I first met Tino Zago when he and his wife, Dolores, moved into the apartment above me on Orange Street in New Haven, Connecticut.  He was studying post-graduate Fine Art at Yale.  I was studying at Southern Connecticut State to become an art teacher.  We each had our own studios and we often engaged in the kinds of active, art-aware activities and conversations that absorb young artists trying to assert their right to make fully expressive art.  Zago was very far ahead of me on that score. He remained true to his goal of becoming a life-long fine artist.

Even back then, in 1968, Zago was working on what I considered to be a very large scale.  I can recall seeing works that were 8’x12′, or at least in that range.  These were big, bold, richly textured works, built up in many layers of rapidly applied, energetic brush strokes that were alluding to calligraphic application, yet constantly overlapping, building a massive tapestry of thickly-textured colour, providing a veritable history of the creation of the work to the discerning eye.

We went our separate ways, but never lost touch completely.  I went from teaching to television production, then back to teaching before retiring.  Tino and Dolores moved to New York’s Little Italy in lower Manhattan, where Zago painted and drew and painted and drew.

Over the years, word reached me that they were spending part of their year in Venice, not far from Zago’s birthplace.  Then word reached me that they were spending another part of their year in a rustic cottage in Mushaboom, Nova Scotia.

One of the things I’ve always liked about abstract art is that it allows a full range of expression to the artist and it allows for variation in interpretation.  The interpretation part of the viewing experience can be involving, as figurative references are often purposely ambiguous in nature.  A painting can be read for both its formal and its evocative visual elements, irrespective of any narrative that may be posited.

In Zago’s work since 1987, one sees the combined elements of influence of place.  Figurative references are minimal, allowing for ample expressive manipulation in the application of paint.  Even clearly well-drawn references have been applied in low-contrast, scrubbed over, scratched in, or otherwise minimized or partially obscured such that the figures seem insubstantial, as apparitions, ghosts of figures, figures seen through haze, or figures perceived through some filter (time, culture, integrative transcendence?).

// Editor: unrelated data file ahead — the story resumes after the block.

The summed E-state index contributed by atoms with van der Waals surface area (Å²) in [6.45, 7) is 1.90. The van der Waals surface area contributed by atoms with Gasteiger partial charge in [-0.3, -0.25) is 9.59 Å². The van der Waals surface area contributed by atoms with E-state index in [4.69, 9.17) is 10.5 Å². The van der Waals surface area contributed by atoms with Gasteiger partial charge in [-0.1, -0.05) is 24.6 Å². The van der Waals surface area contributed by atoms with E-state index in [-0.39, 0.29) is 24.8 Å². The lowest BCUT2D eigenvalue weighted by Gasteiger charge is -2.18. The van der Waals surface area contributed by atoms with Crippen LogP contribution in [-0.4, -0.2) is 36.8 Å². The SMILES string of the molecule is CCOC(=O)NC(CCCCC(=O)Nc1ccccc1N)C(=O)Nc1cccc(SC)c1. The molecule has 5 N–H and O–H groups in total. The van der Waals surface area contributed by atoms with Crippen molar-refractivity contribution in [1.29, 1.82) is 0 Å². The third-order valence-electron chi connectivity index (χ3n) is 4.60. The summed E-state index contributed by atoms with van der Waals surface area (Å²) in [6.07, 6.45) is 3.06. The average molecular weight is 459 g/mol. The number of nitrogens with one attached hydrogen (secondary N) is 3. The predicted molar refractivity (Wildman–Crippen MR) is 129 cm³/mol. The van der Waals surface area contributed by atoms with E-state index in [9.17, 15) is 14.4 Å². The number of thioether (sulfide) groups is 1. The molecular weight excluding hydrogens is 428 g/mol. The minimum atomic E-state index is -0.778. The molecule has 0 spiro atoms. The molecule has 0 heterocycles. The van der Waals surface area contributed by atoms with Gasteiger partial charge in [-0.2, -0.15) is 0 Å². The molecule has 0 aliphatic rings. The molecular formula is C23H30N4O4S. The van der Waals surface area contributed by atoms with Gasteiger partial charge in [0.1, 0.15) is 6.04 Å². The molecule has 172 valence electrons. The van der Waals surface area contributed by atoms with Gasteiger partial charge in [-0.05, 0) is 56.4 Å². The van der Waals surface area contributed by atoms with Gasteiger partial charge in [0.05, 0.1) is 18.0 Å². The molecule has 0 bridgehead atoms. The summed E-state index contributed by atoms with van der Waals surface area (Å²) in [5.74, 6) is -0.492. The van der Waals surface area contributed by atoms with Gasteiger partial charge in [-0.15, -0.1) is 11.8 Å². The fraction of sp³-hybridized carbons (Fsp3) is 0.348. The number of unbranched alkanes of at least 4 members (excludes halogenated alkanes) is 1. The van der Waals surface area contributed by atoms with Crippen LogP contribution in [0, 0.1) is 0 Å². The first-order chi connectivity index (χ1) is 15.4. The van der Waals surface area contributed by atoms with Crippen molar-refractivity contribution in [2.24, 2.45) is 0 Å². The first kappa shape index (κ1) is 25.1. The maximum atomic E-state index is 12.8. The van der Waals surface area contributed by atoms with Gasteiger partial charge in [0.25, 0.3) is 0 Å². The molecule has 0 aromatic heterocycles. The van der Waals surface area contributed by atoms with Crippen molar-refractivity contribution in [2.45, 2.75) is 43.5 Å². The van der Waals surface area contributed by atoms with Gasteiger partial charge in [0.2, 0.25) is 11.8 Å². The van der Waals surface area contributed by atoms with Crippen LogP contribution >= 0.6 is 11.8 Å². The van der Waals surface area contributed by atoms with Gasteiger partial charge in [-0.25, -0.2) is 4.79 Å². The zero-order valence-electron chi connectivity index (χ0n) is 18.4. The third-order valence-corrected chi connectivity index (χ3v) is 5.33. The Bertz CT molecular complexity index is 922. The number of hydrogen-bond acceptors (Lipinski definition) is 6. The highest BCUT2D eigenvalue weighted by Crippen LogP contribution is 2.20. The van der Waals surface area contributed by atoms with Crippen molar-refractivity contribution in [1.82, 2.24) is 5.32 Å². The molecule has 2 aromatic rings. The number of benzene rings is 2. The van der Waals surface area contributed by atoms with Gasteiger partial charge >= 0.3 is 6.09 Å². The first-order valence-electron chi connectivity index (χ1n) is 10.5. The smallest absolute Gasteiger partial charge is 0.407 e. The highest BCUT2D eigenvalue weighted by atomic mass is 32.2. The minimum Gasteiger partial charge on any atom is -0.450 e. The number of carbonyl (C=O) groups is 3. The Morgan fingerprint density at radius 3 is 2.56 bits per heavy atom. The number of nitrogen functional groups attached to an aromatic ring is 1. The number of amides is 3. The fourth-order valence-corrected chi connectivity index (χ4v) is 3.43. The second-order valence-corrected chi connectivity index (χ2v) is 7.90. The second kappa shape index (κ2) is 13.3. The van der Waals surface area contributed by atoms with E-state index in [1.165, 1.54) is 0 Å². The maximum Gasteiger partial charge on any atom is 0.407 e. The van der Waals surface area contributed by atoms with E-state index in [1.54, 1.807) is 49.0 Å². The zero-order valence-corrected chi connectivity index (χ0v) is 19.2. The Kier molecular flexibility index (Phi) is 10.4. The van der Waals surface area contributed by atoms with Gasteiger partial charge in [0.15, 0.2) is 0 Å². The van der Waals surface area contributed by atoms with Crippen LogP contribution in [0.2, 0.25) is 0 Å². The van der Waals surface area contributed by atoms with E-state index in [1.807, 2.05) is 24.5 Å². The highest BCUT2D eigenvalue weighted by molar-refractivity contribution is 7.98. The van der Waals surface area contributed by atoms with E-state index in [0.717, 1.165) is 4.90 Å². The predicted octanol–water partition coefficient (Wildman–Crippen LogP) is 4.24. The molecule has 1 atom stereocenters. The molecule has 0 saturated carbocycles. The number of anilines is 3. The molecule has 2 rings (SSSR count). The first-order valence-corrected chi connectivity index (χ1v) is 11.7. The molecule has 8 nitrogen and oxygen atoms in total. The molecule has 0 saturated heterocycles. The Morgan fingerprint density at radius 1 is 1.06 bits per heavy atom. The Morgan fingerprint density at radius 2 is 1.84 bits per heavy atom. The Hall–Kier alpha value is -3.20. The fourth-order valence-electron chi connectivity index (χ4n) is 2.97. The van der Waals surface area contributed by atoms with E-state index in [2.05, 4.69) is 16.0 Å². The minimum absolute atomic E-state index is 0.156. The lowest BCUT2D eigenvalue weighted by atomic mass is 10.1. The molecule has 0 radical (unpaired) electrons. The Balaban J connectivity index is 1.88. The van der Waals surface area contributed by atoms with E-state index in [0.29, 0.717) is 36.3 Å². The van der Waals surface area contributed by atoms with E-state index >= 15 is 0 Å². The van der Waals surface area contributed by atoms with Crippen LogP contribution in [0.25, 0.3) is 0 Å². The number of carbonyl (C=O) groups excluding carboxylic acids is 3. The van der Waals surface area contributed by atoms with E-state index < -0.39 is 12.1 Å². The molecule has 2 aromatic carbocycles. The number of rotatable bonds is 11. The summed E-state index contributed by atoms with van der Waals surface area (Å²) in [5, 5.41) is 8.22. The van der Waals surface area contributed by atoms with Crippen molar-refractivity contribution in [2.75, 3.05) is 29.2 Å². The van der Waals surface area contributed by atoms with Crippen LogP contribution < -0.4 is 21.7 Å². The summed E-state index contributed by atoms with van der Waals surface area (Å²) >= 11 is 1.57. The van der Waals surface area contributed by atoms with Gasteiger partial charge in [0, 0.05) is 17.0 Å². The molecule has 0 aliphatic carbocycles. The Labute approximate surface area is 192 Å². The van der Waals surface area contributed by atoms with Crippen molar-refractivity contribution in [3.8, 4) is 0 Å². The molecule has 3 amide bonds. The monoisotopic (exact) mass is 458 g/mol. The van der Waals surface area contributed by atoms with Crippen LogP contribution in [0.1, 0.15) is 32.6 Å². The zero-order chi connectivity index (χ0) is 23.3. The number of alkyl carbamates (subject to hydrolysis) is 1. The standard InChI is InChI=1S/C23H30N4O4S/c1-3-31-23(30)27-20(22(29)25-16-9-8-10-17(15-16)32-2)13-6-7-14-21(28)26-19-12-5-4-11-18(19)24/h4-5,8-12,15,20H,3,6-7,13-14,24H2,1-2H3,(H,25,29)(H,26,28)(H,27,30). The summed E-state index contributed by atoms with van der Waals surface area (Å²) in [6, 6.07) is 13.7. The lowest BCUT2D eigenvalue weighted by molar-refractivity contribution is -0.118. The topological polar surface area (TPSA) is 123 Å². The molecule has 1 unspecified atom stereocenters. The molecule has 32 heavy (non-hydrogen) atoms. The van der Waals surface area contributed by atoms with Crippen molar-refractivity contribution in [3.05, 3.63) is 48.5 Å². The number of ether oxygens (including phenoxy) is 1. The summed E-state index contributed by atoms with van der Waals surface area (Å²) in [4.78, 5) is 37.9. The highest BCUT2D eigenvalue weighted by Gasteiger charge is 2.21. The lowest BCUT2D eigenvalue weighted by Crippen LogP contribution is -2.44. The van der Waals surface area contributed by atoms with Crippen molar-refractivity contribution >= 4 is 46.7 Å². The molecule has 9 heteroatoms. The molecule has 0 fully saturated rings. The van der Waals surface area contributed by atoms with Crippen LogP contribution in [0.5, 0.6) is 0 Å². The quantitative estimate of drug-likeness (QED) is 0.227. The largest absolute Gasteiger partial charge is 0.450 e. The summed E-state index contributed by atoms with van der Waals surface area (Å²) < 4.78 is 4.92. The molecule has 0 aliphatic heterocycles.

No matter whether one sees water lilies or architectural references, Zago’s work always seems to be about sensing the interactions of water, earth, light, nature and humankind.  His work is about being present and appreciating the totality of place.  It is about Zago’s perceptions of the place and about his expression of his personal involvement with that place.  As such, the work includes references to not only the identifiably figurative, solid forms, but also the light that informs the artist, the insubstantial as well as the substantial, the spiritual as well as the material, chance occurrence and planned structure, natural growth and what mankind has done within nature.  These are not simply detached observations.  The expressive elements that Zago presents in his work are often declarative statements of his inclusion within that totality of place.  If you like, it is the artistic version of the ‘observer effect’ in science which states that the observer can be influential upon that which is being observed.  Zago seems to have an intuitive grasp of the complex interaction between the observer and the observed.  He expands his vision then to include himself, through his insistence on expressive gesture in the totality of whatever place he has experienced.

Interpretation is then left to the viewer, as totality includes all possibilities from the mystical transcendence some find within nature and within what mankind has wrought therein, to the seemingly desperate miasma of life giving way to other life through death, decay and organic putrification.  Either way one sees the process, Zago’s work celebrates mankind’s dance with nature not as something apart from nature or above nature but within nature.  Zago’s dance of colour, texture and gesture includes the essence of spirit, but it is not fixed to the spirituality of organized religions.  His totality of vision seems to celebrate his presence, and by extension, our presence, in a way that declares that we are not right or wrong, rather simply that we are!  Zago’s work brings all of that to the table for people with sight and vision to feast their eyes upon and to feed their minds in turn.

Take a look!

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